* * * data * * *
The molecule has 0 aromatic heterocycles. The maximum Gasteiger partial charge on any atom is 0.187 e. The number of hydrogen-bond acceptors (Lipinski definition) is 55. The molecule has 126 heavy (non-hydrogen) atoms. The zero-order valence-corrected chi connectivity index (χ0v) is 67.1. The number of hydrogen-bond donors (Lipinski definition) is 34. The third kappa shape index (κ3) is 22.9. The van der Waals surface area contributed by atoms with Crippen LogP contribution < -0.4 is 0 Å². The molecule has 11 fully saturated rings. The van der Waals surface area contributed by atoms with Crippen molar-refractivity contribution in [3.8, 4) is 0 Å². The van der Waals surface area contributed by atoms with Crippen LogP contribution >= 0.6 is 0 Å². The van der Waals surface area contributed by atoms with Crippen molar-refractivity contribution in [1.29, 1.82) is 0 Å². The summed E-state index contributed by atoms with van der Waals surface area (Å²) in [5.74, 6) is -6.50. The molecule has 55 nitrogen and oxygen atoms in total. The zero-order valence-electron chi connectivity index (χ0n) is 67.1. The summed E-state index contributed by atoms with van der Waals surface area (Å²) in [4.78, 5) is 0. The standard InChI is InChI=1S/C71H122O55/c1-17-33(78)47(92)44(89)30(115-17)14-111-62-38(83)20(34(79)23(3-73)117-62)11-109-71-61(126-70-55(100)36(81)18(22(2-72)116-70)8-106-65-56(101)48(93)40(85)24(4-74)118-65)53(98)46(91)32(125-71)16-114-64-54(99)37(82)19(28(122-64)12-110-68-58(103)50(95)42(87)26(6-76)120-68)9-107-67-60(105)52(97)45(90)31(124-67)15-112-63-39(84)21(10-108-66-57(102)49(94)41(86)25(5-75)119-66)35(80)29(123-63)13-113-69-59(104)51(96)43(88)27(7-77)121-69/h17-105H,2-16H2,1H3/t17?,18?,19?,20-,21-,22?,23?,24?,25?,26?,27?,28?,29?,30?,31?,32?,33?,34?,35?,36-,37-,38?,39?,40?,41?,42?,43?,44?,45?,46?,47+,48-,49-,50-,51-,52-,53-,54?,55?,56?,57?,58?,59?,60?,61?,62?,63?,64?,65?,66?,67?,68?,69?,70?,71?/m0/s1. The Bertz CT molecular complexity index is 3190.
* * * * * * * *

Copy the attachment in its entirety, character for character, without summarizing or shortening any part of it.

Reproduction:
The molecule has 0 aromatic heterocycles. The maximum Gasteiger partial charge on any atom is 0.187 e. The number of hydrogen-bond acceptors (Lipinski definition) is 55. The molecule has 126 heavy (non-hydrogen) atoms. The zero-order valence-corrected chi connectivity index (χ0v) is 67.1. The number of hydrogen-bond donors (Lipinski definition) is 34. The third kappa shape index (κ3) is 22.9. The van der Waals surface area contributed by atoms with Crippen LogP contribution < -0.4 is 0 Å². The molecule has 11 fully saturated rings. The van der Waals surface area contributed by atoms with Crippen molar-refractivity contribution in [3.8, 4) is 0 Å². The van der Waals surface area contributed by atoms with Crippen LogP contribution >= 0.6 is 0 Å². The van der Waals surface area contributed by atoms with Crippen molar-refractivity contribution in [1.29, 1.82) is 0 Å². The summed E-state index contributed by atoms with van der Waals surface area (Å²) in [5.74, 6) is -6.50. The molecule has 55 nitrogen and oxygen atoms in total. The zero-order valence-electron chi connectivity index (χ0n) is 67.1. The summed E-state index contributed by atoms with van der Waals surface area (Å²) in [4.78, 5) is 0. The standard InChI is InChI=1S/C71H122O55/c1-17-33(78)47(92)44(89)30(115-17)14-111-62-38(83)20(34(79)23(3-73)117-62)11-109-71-61(126-70-55(100)36(81)18(22(2-72)116-70)8-106-65-56(101)48(93)40(85)24(4-74)118-65)53(98)46(91)32(125-71)16-114-64-54(99)37(82)19(28(122-64)12-110-68-58(103)50(95)42(87)26(6-76)120-68)9-107-67-60(105)52(97)45(90)31(124-67)15-112-63-39(84)21(10-108-66-57(102)49(94)41(86)25(5-75)119-66)35(80)29(123-63)13-113-69-59(104)51(96)43(88)27(7-77)121-69/h17-105H,2-16H2,1H3/t17?,18?,19?,20-,21-,22?,23?,24?,25?,26?,27?,28?,29?,30?,31?,32?,33?,34?,35?,36-,37-,38?,39?,40?,41?,42?,43?,44?,45?,46?,47+,48-,49-,50-,51-,52-,53-,54?,55?,56?,57?,58?,59?,60?,61?,62?,63?,64?,65?,66?,67?,68?,69?,70?,71?/m0/s1. The Bertz CT molecular complexity index is 3190.